The recent declines in equity markets have been global in nature, as the coronavirus mutated from a health scare to a financial one. Both high- and low-quality stocks dropped, irrespective of how exposed they might be to changes in economic growth, how vulnerable they might be to fluctuations in their cash flow (i.e., highly indebted and net cash companies alike), what their growth profile is, their level of management skill, and so on. For investors like us with a long time horizon and a keen understanding of the underlying intrinsic value of each of the companies in our universe, this type of environment creates opportunities to add to good businesses when they cheapen. More on that below.

What are we doing?

The first thing we’ve done is to start buying a short list of stocks at depressed prices, and slowly increasing our exposure to equities overall in balanced portfolios. With the TSX now down (-4.2%) in 2020 and the FTSE Canada bond index up 3.6%, it has been a good time to rebalance portfolios to their optimal mix of each. Stocks may fall further, but this rebalancing discipline enables us to ensure clients maintain exposures and in practice, “average in” through market and economic cycles. Our focus has been on adding to quality holdings with prices that have been particularly hard hit, deploying any latent cash or trimming holdings that haven’t fallen as far to fund purchases.

What should you do?

Our advice is to keep perspective, stay invested, and resist the urge to tinker with your investment policy. The real value of an investment policy is that it is established during calmer seas to guide decisions when the storm arrives, and permits you to capitalize on the opportunities the storm brings.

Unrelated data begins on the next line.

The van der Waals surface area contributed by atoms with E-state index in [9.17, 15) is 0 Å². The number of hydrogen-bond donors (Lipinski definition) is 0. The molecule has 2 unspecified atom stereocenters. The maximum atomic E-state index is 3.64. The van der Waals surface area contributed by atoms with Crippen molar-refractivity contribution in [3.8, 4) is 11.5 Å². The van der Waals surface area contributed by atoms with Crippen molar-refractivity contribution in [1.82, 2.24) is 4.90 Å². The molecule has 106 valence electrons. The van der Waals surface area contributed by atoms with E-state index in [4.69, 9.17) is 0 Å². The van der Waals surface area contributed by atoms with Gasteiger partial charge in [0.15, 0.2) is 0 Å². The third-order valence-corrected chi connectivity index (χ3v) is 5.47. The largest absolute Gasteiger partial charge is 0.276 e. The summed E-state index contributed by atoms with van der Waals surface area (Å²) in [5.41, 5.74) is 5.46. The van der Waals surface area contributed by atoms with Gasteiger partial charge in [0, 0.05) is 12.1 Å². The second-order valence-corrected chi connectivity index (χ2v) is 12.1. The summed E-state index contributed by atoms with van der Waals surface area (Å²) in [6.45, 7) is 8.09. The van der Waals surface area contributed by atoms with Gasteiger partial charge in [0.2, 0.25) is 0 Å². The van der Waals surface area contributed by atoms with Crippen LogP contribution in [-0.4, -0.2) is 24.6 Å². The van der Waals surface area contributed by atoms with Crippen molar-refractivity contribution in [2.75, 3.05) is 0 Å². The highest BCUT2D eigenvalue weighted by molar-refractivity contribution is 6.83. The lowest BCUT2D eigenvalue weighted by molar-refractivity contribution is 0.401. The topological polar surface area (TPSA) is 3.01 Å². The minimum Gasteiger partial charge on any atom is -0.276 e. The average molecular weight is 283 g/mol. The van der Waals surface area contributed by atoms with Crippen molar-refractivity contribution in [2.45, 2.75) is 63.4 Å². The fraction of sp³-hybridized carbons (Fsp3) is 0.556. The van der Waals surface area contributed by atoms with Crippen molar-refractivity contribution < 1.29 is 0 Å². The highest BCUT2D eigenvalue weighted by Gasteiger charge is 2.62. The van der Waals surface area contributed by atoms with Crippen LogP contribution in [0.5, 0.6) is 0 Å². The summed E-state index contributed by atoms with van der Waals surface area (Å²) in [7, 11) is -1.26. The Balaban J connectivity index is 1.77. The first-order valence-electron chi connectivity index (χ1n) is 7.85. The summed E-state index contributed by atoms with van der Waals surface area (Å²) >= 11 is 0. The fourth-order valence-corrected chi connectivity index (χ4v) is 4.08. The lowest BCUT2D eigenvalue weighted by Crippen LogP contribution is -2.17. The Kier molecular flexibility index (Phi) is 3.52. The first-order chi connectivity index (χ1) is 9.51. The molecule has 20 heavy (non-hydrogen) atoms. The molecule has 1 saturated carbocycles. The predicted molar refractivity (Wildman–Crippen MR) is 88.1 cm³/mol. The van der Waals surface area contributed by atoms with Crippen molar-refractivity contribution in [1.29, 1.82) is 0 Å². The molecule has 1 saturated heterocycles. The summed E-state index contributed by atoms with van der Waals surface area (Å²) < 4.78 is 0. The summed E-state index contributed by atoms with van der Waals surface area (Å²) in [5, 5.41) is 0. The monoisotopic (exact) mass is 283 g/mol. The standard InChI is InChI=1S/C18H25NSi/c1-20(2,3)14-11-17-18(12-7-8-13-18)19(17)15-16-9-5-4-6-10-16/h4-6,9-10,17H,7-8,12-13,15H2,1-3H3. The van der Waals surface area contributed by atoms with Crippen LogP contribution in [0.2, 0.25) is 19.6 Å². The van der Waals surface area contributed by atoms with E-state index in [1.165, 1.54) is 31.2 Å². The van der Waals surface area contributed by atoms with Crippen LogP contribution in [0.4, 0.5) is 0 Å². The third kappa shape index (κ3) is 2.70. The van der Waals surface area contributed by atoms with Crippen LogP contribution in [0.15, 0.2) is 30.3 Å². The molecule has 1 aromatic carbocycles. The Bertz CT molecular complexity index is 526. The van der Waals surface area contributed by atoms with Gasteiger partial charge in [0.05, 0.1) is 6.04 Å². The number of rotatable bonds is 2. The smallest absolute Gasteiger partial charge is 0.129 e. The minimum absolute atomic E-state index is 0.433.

The coronavirus may fizzle out in a month, or it could get much bigger. We could see trade flows normalize, or we could see a further global economic slowdown. Markets could give us another 20%+ year or they could fall another 10%, 20%, or more. As alarming as that sounds, this would not in fact be a reason for alarm – or to touch your investment policy.

The reason is that when you are investing for the long term, market fluctuations – even large ones that persist for quarters or even years – will just prove to be bumps on the way to your ultimate goal. Market corrections are a normal occurrence, but lenders and investors always find a bottom; business builders move on and build again; and markets rise again – ultimately to new highs. In late 2018, we wrote that the sky is not falling (forever) to deliver this same message of hope, as the advice applies at all times in all market phases: markets go down, and markets go up, but over the long term, they go up.

As long-term value investors, we have the benefit of knowing the value of businesses without the benefit of a stock quote, so our homework pays off when others are losing their heads and selling good companies out of fear. We use these corrections as opportunities to buy those quality businesses when they’re on sale. Beyond that, it’s business as usual.